I have heard great things about John Carney’s latest movie, Sing Street. Not only has it received a lot of warm praise from reviewers but from fans of his too, so I am looking forward to getting the chance to see it.
I remember a few years ago when, Begin Again was released, it took me a while to get around to watching it – I think it was eventually as a 99c movie – and I was surprised by how much I enjoyed it. The premise of the movie was pretty straight forward. A girl musician (Kiera Knightly) moves to USA with her boyfriend who has just got a record deal and who dumps her almost immediately. Meanwhile, a washed up record producer (Mark Ruffalo) with a string of flops under his belt is looking for a breakthrough act to save his skin. Just before she leave the US, she is coaxed into singing one last song, he is in the audience and bingo.
If the story sounds cliched, it is even less so than the plot of Once, the first film in the loose trilogy by the film maker that has culminated in Sing Street. Yet, despite the fact that you could write the plots of both movies on the back of a napkin with your eyes shut, the storytelling and the music that is at the beating heart of each film is what make them both such a joy to watch.
Unlike many people, who found Begin Again a disappointing follow up to Once, I had the advantage of seeing then in reverse order, so had no expectations to disappoint. Once is set in Dublin and is as stripped bare as the fortunes of the two musicians at its story’s centre. The two first movies share a couple of common themes: characters who love music, who are struggling to get by and manage life while being driven by their passion for song. In both films, the male is at the centre of the industrial aspects of the music, but it is the women who provide the inspiration and the magic that lifts the songs to another level. Then, of course there is the all important UST (unresolved sexual tension). These are not movies about how love affairs between a man and a woman occur, but why they don’t – and with a better outcome for both characters.
So Once opens with our hero busking on Grafton Street, Dublin playing the popular tunes, except later at night when he belts out one of his own songs to a street that is all but empty. The only member of his audience, a young woman from the Czech Republic throws 10c in his case and they strike up a conversation, which leads to a brief friendship and musical partnership.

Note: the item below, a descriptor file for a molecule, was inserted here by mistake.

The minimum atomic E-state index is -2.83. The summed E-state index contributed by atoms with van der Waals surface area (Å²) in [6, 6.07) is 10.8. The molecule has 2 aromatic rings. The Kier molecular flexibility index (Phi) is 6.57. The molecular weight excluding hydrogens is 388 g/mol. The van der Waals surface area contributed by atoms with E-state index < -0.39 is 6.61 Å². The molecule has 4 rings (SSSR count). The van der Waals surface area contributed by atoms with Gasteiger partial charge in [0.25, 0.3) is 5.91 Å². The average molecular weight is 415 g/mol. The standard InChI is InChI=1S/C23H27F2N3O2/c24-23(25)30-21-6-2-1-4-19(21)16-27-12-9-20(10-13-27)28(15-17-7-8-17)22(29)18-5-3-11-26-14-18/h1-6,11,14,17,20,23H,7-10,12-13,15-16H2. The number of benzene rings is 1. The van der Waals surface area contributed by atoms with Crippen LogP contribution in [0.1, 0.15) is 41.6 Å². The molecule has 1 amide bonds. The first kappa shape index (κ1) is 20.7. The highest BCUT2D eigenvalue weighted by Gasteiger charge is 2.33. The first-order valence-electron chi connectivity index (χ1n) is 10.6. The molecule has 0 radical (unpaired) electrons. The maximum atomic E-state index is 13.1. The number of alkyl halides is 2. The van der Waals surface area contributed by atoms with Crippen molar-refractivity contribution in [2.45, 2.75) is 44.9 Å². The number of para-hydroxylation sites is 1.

If I was using my BING-O-METRE for all the cinematic shorthand cliches in Once, I would be binging more than a Crosby at Xmas, but the storytelling is almost secondary to the performance of the leads, their fragile and growing – if impossible – relationship and the moment in time that they spend together to create something extraordinary that lifts their experience out of the mundane and grim business of day-to-day survival doing manual jobs and living hand to mouth. It is the start of both their stories, perhaps; a story you can imagine either of the characters looking back on when they are older, about one magical week in Dublin when it all came together just once.
There is also a lovely scene with the lead character and his father sitting in the kitchen towards the end of the movie, where more is said in the gaps between the conversation than with the words that come out.
Finally, and most importantly, at the movie’s heart (and it is a movie with heart in spades) is the original music, which is haunting and heartfelt, engaging and beautiful and which ultimately transforms the film as it does the story of the two main leads, into something really special.
Available at the time of writing on Netflix Australia.